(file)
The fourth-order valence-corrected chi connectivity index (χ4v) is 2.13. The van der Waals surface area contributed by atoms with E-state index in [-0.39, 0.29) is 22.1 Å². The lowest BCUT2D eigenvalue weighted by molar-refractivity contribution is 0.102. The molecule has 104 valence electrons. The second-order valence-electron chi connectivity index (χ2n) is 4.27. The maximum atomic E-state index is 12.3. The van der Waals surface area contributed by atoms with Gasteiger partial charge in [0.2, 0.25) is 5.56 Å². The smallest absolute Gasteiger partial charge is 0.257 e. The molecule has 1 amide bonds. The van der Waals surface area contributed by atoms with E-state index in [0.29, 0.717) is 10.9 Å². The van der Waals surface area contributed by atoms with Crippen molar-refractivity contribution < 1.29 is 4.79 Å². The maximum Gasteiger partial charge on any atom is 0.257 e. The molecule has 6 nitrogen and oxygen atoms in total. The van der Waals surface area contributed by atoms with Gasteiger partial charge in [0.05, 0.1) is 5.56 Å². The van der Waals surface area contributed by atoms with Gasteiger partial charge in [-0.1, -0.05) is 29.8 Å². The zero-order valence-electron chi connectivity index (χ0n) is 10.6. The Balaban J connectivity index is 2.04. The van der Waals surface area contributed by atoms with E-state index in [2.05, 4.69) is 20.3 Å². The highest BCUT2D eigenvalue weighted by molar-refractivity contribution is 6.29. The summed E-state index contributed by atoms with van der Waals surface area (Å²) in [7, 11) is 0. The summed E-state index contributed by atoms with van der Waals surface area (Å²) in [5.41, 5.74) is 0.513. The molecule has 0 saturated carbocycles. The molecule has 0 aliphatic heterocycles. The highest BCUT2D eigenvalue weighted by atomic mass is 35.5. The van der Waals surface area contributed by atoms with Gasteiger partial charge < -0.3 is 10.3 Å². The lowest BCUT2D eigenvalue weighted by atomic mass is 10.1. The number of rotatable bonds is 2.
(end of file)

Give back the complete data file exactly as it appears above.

The fourth-order valence-corrected chi connectivity index (χ4v) is 2.13. The van der Waals surface area contributed by atoms with E-state index in [-0.39, 0.29) is 22.1 Å². The lowest BCUT2D eigenvalue weighted by molar-refractivity contribution is 0.102. The molecule has 104 valence electrons. The second-order valence-electron chi connectivity index (χ2n) is 4.27. The maximum atomic E-state index is 12.3. The van der Waals surface area contributed by atoms with Gasteiger partial charge in [0.2, 0.25) is 5.56 Å². The smallest absolute Gasteiger partial charge is 0.257 e. The molecule has 1 amide bonds. The van der Waals surface area contributed by atoms with E-state index in [0.29, 0.717) is 10.9 Å². The van der Waals surface area contributed by atoms with Crippen molar-refractivity contribution < 1.29 is 4.79 Å². The maximum Gasteiger partial charge on any atom is 0.257 e. The molecule has 6 nitrogen and oxygen atoms in total. The van der Waals surface area contributed by atoms with Gasteiger partial charge in [0.05, 0.1) is 5.56 Å². The van der Waals surface area contributed by atoms with Gasteiger partial charge in [-0.1, -0.05) is 29.8 Å². The zero-order valence-electron chi connectivity index (χ0n) is 10.6. The Balaban J connectivity index is 2.04. The van der Waals surface area contributed by atoms with E-state index in [2.05, 4.69) is 20.3 Å². The highest BCUT2D eigenvalue weighted by molar-refractivity contribution is 6.29. The summed E-state index contributed by atoms with van der Waals surface area (Å²) in [7, 11) is 0. The summed E-state index contributed by atoms with van der Waals surface area (Å²) in [5.41, 5.74) is 0.513. The molecule has 0 saturated carbocycles. The molecule has 0 aliphatic heterocycles. The highest BCUT2D eigenvalue weighted by atomic mass is 35.5. The van der Waals surface area contributed by atoms with Gasteiger partial charge < -0.3 is 10.3 Å². The lowest BCUT2D eigenvalue weighted by atomic mass is 10.1. The number of rotatable bonds is 2.